In a Financial Industry Regulatory Authority ("FINRA") Arbitration Statement of Claim filed in December 2009, Jeffrey and Marisel Lieberman alleged that they had been victimized by a Ponzi scheme involving their investment in Greenwich Sentry, L.P. Hedge Fund. Claimants sought compensatory damages of $200,000 plus interest, attorney's fees, costs, and punitive damages. Among Claimants' causes of action were fraud, negligence, and violations of state statutes.
Respondents Morgan Keegan and Almeyda generally denied the allegations and asserted various affirmative defenses. In the Matter of the Arbitration Between Jeffrey S. Lieberman and Marisel Lieberman, Claimants, versus Morgan Keegan & Company, Inc. and Julio Almeyda, Respondents (FINRA Arbitration 10-00009, March 3, 2011).
SIDE BAR: Greenwich Sentry, L.P. Hedge Fund is reputed to have been a so-called "feeder fund" for Bernard Madoff Investment Securities, Inc. On November 19, 2010, Greenwich Sentry, L.P. filed for Chapter 11 bankruptcy protection, largely blaming the bankruptcy filings on the cost of the Madoff-related litigation.
See a Copy of the Complaint filed by Trustee Irving Picard against Greenwich Sentry et al. on May 18, 2009.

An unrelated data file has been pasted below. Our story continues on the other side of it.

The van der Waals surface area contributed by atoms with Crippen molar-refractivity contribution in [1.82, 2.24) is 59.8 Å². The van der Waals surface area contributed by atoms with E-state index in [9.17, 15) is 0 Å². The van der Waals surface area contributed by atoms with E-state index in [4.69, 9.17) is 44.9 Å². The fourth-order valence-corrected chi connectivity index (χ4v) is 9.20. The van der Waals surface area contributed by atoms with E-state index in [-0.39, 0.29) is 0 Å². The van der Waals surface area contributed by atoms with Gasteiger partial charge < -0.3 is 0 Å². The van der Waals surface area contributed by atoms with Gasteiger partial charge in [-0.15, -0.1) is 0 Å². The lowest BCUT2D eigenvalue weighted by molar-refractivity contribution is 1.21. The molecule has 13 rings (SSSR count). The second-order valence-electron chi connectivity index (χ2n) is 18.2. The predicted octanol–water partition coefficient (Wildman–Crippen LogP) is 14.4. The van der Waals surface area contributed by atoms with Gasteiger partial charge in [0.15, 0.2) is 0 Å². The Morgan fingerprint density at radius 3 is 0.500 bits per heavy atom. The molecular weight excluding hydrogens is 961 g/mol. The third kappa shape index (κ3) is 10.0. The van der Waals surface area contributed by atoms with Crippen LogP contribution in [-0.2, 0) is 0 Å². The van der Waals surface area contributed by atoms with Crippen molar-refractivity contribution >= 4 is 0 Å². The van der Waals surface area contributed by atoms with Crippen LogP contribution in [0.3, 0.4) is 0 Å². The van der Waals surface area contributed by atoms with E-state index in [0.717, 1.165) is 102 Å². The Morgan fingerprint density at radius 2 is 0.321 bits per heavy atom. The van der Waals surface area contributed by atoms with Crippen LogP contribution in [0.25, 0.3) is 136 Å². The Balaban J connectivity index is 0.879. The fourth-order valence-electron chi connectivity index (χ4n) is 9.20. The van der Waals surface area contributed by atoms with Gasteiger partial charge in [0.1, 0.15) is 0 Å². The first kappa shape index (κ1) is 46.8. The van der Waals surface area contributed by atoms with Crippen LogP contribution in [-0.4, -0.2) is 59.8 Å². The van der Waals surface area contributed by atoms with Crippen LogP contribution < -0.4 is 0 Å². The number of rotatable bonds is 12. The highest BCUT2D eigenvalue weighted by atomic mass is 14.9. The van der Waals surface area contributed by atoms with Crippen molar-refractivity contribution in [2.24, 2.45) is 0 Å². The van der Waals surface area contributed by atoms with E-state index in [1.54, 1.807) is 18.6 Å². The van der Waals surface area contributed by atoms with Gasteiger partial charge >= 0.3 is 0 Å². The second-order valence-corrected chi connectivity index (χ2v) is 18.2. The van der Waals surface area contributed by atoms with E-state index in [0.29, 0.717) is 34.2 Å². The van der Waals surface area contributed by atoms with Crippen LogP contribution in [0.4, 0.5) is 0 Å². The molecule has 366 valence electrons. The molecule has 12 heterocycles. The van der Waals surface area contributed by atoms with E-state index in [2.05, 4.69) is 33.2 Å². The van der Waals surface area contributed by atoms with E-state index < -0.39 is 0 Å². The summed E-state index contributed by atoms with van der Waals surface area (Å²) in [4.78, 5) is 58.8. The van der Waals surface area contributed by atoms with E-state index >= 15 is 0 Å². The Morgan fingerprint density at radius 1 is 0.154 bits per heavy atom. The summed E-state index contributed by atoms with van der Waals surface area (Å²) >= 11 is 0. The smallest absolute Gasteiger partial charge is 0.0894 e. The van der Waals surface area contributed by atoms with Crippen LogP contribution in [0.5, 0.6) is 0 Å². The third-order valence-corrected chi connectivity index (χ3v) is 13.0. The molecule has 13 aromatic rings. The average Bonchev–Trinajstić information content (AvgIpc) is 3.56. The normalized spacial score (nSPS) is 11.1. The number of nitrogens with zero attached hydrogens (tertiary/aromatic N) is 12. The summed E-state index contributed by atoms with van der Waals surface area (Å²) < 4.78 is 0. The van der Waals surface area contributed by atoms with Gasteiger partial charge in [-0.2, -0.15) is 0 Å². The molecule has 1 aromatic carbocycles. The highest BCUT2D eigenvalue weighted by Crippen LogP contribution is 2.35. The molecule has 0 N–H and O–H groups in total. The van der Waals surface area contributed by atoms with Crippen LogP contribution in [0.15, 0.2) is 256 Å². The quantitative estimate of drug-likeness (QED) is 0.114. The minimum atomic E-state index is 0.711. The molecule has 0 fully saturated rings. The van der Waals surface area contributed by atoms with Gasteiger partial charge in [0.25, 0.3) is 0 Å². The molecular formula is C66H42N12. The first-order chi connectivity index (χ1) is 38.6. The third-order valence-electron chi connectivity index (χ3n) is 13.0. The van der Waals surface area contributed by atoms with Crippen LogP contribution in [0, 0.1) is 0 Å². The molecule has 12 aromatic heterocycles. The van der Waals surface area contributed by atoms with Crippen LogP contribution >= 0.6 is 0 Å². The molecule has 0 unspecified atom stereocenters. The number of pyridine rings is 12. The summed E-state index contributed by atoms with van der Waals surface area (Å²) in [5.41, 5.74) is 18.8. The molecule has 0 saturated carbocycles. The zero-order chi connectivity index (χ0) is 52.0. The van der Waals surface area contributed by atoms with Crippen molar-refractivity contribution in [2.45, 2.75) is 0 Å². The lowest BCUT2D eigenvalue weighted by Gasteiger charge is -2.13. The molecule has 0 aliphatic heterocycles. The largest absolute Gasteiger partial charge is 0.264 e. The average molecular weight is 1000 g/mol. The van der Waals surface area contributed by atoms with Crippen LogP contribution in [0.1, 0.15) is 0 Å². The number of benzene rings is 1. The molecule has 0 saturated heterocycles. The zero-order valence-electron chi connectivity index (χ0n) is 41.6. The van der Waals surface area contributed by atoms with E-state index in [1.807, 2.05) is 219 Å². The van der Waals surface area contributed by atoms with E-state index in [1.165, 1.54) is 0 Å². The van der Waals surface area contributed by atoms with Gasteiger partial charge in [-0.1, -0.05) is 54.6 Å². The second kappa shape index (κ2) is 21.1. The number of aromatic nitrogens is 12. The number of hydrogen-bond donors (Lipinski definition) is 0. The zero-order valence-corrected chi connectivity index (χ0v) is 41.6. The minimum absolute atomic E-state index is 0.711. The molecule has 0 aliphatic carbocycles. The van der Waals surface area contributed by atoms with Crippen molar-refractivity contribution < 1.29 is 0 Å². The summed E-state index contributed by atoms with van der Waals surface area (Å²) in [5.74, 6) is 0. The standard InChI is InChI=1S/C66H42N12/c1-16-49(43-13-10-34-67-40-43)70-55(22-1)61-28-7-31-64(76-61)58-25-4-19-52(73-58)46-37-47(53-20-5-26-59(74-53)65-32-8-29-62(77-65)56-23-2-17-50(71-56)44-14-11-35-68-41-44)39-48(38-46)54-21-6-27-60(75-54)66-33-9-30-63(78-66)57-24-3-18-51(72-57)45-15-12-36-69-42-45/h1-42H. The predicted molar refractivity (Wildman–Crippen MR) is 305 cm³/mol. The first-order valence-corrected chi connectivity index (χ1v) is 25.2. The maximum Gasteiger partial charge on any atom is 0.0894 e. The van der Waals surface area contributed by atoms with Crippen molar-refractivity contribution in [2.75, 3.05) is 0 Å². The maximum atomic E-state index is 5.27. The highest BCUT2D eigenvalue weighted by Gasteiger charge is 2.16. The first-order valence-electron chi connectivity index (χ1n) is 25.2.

At the close of the FINRA arbitration hearing, Respondent Morgan Keegan requested expungement of all references to the matter from the Central Registration Depository ("CRD") record of Respondent Almeyda, who was previously dismissed by the Panel at the conclusion of Claimants' case-in-chief.
The FINRA Arbitration panel found Respondent Morgan Keegan liable and ordered the firm to pay Claimants compensatory damages in the amount of
- $200,000.00, plus interest
- $14,000.00, representing expert witness fees
- $300.00, representing the non-refundable portion of the initial claim filing fee paid by Claimants
In deliberating on the request for punitive damages, the FINRA Arbitration Panel noted that an August 28, 2006, Morgan Keegan Compliance Department memorandum addressed to Financial Advisors (FA) and Branch Managers (BM), required that before any recommendation of a Hedge Fund is made to a client, the FA must review the client's New Account Form to ensure that the product is suitable. Further, this memo required BMs to review the client's New Account Form before signing the subscription agreement in order to ensure that the stated investment objectives are consistent with the proposed investment in the hedge fund.
Pointedly, the memo admonished that:
- where an account is predominantly composed of a hedge fund investment,
- "speculation" should be one of the primary objectives checked off for the account, and,
- the absence of the denoted "speculation" mandates that the BM reject the transaction.
Mindful of Morgan Keegan's memo and the three-point test above, the FINRA Panel characterized the Greenwich Sentry investment in Claimants' account as a hedge fund that comprised 100% of the investments in the Claimants' account. Since such a concentration (100%) clearly satisfied the first prong's description as an account "predominantly" invested in hedge funds, the second prong required that Claimants' account contain a primary objective of "speculation."